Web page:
Even when try to define ourselves in relation to beauty, it seems to be a roller coaster of opinions.
On Mondays we can be on the tippity-top of the ride, flashing a confident smile as we sashay like a supermodel down school hallways, while on Thursday we find ourselves in the very bottom pit of the slope, hunched over by insecurities, avoiding eye contact at all costs, in fear that someone else might catch a glimpse of our atrocity. 

And let's not forget our good friends The Media whose job is to sell an idea of beauty to benefit their wallets and massacre our self esteems. Their definition of beauty is thus not exactly reliable either, since it just keeps raising the bar where unrealistic standards are concerned. "I mean, you're kinda ugly like that, but you could really like fierce if (insert product placement here)."

So if it obvious no one can accurately define beauty for us, why don't we take back that power? 

Look at your life with a new set of eyes and decide. 

Decide, for example, that the complete giggle fit breakdowns you and your friends share, your grandma's wisdom-filled grey hair, the unique outline of your body and your soccer trophies, are your definition of beauty. And who can tell you otherwise?

So next time you catch your reflection in a mirror and your brain goes into nasty comment mode, decide that no,  you won't belittle yourself because the forces of the universe are trying to shove an illogical, unobtainable and frankly boring definition of beauty down your throat. 

Decide that you are beautiful, because you said so. 



check out equilibre's blog! http://www.derrierelemiroir.ca/on-blogue/ 


My Plus Size Superstars

Hello my darling fudgies!

In today's article, I will be sharing a few of my favourite people who do not necessarily conform to the exclusive occidental beauty ideals: the plus size superstars:)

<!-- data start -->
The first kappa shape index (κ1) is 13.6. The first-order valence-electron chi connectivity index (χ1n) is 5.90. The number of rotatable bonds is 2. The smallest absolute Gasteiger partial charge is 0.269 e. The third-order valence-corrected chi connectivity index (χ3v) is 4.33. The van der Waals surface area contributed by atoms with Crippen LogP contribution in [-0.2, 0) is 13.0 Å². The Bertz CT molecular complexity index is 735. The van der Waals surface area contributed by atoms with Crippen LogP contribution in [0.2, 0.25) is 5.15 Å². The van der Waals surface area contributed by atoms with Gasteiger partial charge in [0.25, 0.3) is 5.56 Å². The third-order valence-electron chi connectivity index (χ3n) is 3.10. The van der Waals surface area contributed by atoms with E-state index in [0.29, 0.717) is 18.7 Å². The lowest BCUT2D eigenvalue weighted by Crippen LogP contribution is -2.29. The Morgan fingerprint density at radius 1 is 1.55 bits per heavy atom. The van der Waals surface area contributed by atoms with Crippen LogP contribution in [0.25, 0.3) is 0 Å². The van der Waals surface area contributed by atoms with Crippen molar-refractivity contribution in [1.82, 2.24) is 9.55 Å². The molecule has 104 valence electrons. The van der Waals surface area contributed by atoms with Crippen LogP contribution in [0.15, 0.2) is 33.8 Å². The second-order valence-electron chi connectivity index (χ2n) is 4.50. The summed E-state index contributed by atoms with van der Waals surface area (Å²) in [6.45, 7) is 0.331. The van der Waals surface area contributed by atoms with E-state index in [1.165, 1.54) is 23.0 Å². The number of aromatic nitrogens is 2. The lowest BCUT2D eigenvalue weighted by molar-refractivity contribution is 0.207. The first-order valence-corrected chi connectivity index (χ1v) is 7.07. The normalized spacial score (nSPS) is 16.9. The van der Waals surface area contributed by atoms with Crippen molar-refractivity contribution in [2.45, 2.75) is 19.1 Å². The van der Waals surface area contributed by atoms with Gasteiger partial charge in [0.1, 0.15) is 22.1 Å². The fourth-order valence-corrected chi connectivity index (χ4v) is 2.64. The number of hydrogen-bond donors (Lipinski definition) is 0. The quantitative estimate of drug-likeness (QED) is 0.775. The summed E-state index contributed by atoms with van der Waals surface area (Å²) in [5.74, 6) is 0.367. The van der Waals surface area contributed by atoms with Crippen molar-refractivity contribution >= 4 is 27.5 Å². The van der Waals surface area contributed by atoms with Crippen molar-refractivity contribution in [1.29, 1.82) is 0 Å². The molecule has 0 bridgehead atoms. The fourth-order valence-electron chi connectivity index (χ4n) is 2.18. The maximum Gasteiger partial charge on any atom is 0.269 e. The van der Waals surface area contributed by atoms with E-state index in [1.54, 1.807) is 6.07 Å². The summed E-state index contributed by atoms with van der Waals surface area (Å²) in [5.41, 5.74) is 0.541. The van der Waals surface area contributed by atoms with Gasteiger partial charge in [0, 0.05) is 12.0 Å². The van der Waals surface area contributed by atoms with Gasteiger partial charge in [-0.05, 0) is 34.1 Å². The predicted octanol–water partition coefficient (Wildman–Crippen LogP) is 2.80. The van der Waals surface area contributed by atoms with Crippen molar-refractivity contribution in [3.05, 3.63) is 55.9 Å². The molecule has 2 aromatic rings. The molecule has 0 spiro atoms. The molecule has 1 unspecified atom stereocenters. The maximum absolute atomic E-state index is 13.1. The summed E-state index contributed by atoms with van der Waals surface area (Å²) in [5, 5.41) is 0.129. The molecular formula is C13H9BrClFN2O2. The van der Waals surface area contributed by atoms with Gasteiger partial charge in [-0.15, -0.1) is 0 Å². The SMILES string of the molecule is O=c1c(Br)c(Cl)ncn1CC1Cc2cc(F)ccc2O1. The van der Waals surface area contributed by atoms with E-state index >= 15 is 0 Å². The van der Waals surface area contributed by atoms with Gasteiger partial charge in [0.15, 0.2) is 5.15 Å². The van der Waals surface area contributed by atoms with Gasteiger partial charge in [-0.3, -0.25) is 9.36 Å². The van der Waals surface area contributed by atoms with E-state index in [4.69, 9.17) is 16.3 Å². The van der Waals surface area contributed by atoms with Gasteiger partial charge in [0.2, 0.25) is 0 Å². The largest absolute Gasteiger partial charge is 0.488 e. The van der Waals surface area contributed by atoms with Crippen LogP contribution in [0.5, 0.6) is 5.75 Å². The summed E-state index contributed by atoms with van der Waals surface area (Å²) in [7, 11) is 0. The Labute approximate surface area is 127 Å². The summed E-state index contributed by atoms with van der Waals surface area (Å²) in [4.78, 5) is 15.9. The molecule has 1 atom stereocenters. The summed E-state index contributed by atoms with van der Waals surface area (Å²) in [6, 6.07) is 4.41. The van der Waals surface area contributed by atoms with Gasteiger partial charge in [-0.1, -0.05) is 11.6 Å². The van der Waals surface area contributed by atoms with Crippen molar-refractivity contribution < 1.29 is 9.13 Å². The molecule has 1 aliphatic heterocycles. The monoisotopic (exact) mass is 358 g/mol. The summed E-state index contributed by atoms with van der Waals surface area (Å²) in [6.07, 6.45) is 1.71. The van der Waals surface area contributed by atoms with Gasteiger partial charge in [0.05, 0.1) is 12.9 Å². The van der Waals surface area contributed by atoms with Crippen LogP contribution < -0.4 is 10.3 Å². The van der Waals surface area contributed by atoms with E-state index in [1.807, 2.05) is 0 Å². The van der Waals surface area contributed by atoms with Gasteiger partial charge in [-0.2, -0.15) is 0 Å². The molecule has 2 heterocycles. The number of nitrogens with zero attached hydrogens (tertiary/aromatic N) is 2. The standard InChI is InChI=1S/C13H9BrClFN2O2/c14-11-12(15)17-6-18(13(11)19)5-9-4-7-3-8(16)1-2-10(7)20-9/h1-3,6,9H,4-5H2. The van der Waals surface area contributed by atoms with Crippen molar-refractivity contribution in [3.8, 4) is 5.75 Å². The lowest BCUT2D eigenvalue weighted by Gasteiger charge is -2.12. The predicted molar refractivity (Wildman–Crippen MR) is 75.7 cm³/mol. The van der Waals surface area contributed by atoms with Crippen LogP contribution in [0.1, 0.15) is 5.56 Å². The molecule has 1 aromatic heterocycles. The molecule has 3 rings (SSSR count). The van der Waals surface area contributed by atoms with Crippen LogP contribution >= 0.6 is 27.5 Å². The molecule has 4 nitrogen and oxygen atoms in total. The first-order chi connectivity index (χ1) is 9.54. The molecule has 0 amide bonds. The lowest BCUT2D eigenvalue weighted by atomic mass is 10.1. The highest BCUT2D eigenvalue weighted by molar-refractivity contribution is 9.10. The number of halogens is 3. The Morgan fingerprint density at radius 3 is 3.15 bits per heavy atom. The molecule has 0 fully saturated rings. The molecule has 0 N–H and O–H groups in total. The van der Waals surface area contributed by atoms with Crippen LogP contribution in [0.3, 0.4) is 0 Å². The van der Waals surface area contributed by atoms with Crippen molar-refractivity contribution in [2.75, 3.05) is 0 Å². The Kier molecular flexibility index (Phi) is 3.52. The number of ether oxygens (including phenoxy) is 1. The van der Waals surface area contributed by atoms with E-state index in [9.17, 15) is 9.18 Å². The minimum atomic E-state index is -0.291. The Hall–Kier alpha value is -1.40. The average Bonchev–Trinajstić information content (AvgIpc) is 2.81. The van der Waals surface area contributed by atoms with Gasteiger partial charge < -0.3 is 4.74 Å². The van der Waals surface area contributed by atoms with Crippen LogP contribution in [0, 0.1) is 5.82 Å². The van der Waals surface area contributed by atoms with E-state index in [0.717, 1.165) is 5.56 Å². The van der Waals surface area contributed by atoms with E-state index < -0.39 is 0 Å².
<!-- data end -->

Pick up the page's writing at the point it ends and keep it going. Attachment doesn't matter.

1. Trisha Paytas 

Trisha (youtube.com/blndsundoll4mj) is an actress, plus size model, and all around lovely person.
She flaunts her curves, discusses the struggles of a plus size girl making it in Hollywood, and regularly makes videos encouraging boys and girls of all body types to love what they have, like the one linked above. Keep being awesome, Trish <3

2. Justine Legault

Fellow Quebecer plus size model extraordinaire Justine Legault is making waves in the modeling industry. A size 14, she graced the cover of popular magazine Elle Quebec, and is quickly becoming a force to be reckoned with in New York City, her current stomping ground. Bon travail, ma grande!

3. Chastity, aka Garner Style (image credits to GarnerStyle)

Smart, funny, talented; Chastity is one of my favorite plus size fashion bloggers. Debunking the myth that plus size ladies can't be as stylish as the skinny bitches next door one blog post at a time, Californian stylist Chastity of garnerstyle.blogspot.com earns a spot on my list!

4. Melissa McCarthy (image credits to movies.dosthana.com)

If Emmy award-winning actress Melissa McCarthy didn't make you laugh in Bridemaids or The Heat, there might be something wrong with you. She preaches body positivity, stating that she is happier now that when she was a slimmer size 6, 'If I was a 6 or an 8, I thought, "Why aren't I a 2 or a 4?" Now I feel like I have two great kids and the dreamiest husband on the planet, and everything else is just a work in progress.'  The successful starlet is designing a plus size clothing line that is due to come out sometime this year, and I can't wait to see what comes next for this beautiful comedian!

5. Beth Ditto (image credits to blog.mykita.com) 

The lead singer of one of my favorite bands Gossip, Beth Ditto is a fierce individualist. Her clothes, her hair, her makeup, and even her voice are all deeply unique, which is what I find so wonderful about this singer-songwriter. An LGBTQ activist and a solo artist today, she keeps paving the way for all free spirits. She doesn't give a f**k what you think about her weight, which makes me love her that much more.

Let me know who your plus size superstars are!



Fat Discrimination? Lululemon and A&F controversy explored